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How to help Golfer’s Elbow

“Golfer’s Elbow,” or medial epicondylalgia, is inflammation and pain in the medial elbow. While it is less common than tennis elbow, they are both very similar and can cause pain that may limit your ability to grasp and hold things. Physical therapists can manage and treat medial and lateral pain in the elbow without further medical or surgical intervention. This blog explains the anatomy of a golfer’s elbow and provides strategies for treating your elbow pain with manual therapy and exercise.

What is the Golfer's Elbow, and how does it affect Golf?

The medial epicondylalgia is pain at the medial (or inner) elbow. This injury affects the flexor tendon masses, which start at the elbow’s medial epicondyle. Flexor muscles run from the wrist down to the forearm, allowing to flex the fingers and wrist.

While commonly called “Golfer’s Elbow,” it is rarely a result of sports (Shiri and co., 2006). Overuse and repetitive activities from work or domestic can often cause a golfer’s elbow. Repetitive use can cause inflammation that affects grip, carrying objects, and daily activities.
Golfer’s elbow can cause severe pain and disability if it continues progressing. These activities could be as simple as turning a knob, picking up a child, and picking up a water container.

Tissues involved in Golfer's Elbow

Originate on the inside part of the elbow and pass the wrist joint. It is not uncommon to experience numbness and tingling down the forearm if left untreated. 

a computer generated image of the muscles of a man.

What can Physical Therapy do to help Golfer's Elbow?

A physical therapist will perform a comprehensive evaluation to determine the root cause of pain. They will also identify any impairments in strength, range of motion (ROM), or movement patterns contributing to the golfer’s elbow. Arizona permits direct access to physical therapy without needing a script. Doctors of Physical Therapy will screen for red flags and decide if the person is suitable for physical therapy. After the pain is gone, it’s time to increase performance. To learn more about this, click here.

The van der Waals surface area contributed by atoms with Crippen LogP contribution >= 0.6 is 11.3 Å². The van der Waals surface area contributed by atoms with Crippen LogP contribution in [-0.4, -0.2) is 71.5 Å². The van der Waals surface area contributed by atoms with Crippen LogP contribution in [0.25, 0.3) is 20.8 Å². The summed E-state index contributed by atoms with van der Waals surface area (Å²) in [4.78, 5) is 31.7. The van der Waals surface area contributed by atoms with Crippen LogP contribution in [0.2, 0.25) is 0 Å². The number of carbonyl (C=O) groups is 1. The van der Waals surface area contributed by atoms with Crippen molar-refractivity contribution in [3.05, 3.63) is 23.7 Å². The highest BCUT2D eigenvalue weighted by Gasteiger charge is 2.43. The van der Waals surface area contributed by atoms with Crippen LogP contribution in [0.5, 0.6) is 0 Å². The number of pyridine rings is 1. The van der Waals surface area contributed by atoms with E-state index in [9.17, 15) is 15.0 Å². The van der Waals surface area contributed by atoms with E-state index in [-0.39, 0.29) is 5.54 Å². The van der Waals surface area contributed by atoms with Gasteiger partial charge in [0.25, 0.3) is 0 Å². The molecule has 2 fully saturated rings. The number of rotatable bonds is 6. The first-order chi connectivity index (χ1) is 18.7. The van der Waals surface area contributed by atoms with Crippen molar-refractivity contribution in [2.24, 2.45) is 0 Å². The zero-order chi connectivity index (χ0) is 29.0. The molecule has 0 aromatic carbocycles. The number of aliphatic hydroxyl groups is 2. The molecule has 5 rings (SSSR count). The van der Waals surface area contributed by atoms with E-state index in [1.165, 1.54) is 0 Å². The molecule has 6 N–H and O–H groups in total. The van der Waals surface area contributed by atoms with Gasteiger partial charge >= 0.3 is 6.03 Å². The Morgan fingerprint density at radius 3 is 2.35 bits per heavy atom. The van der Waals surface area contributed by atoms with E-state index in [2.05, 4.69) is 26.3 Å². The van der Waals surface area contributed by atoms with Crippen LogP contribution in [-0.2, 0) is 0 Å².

Education is the key.

Education is power, especially in the case of tennis elbow and golfer’s elbow. Physical therapy is a viable treatment option for pain. It does not require injections, surgery, or any other medical intervention. Some studies have shown that PT can be more effective than other treatments over the long term (Coombes et al., 2015). However, it is essential to remember that this may take time. Repetitive use of the injury over time is the most common cause. Rehabilitation will require patience, hard work, and a desire for improvement. Trust is critical in the rehabilitation process.
Doctors of Physical Therapy will provide information about the injury and discuss the condition and recovery process. Secondly, doctors of physical therapy will discuss lifestyle and activity modifications that can speed up recovery. They may also recommend a home exercise program.

Manual Therapy

We have a physical therapist with FAAOMPT credentialing. This means this physical therapist went to a post-graduate fellowship to specialize in manual therapy. They might use various manual therapy techniques to reduce pain and insulting activities.


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Dr. Tyler is a physical therapist and founder Scottsdale Physical Therapy & Performance in North Scottsdale, Arizona. He see golfers, athletes and active adults. His focus is offering one-on-one sessions for 1 hour focused on developing individualized programs to get you back to your goals.

If you have any questions about online programing or want to stop in for a visit, please reach out by hitting “request appointment” in the top of the page.

– Dr. Tyler PT, DPT, FAAOMPT, TPI-2

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